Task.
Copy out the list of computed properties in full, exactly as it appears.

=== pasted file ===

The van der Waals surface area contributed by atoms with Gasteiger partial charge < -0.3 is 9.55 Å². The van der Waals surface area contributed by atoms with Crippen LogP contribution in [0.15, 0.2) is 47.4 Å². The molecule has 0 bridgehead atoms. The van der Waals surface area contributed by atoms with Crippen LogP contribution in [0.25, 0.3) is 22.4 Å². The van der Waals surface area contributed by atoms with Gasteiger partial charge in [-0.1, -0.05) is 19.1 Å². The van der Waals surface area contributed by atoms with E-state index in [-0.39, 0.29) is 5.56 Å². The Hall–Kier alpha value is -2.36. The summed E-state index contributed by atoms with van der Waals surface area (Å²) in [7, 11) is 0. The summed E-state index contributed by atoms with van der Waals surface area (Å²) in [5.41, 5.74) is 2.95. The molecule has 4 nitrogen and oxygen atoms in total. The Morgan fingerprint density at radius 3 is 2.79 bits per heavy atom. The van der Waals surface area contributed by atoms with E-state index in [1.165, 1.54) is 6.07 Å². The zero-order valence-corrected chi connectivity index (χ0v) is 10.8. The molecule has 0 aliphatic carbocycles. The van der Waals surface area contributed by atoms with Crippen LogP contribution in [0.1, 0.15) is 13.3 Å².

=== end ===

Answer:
The van der Waals surface area contributed by atoms with Gasteiger partial charge < -0.3 is 9.55 Å². The van der Waals surface area contributed by atoms with Crippen LogP contribution in [0.15, 0.2) is 47.4 Å². The molecule has 0 bridgehead atoms. The van der Waals surface area contributed by atoms with Crippen LogP contribution in [0.25, 0.3) is 22.4 Å². The van der Waals surface area contributed by atoms with Gasteiger partial charge in [-0.1, -0.05) is 19.1 Å². The van der Waals surface area contributed by atoms with E-state index in [-0.39, 0.29) is 5.56 Å². The Hall–Kier alpha value is -2.36. The summed E-state index contributed by atoms with van der Waals surface area (Å²) in [7, 11) is 0. The summed E-state index contributed by atoms with van der Waals surface area (Å²) in [5.41, 5.74) is 2.95. The molecule has 4 nitrogen and oxygen atoms in total. The Morgan fingerprint density at radius 3 is 2.79 bits per heavy atom. The van der Waals surface area contributed by atoms with E-state index in [1.165, 1.54) is 6.07 Å². The zero-order valence-corrected chi connectivity index (χ0v) is 10.8. The molecule has 0 aliphatic carbocycles. The van der Waals surface area contributed by atoms with Crippen LogP contribution in [0.1, 0.15) is 13.3 Å².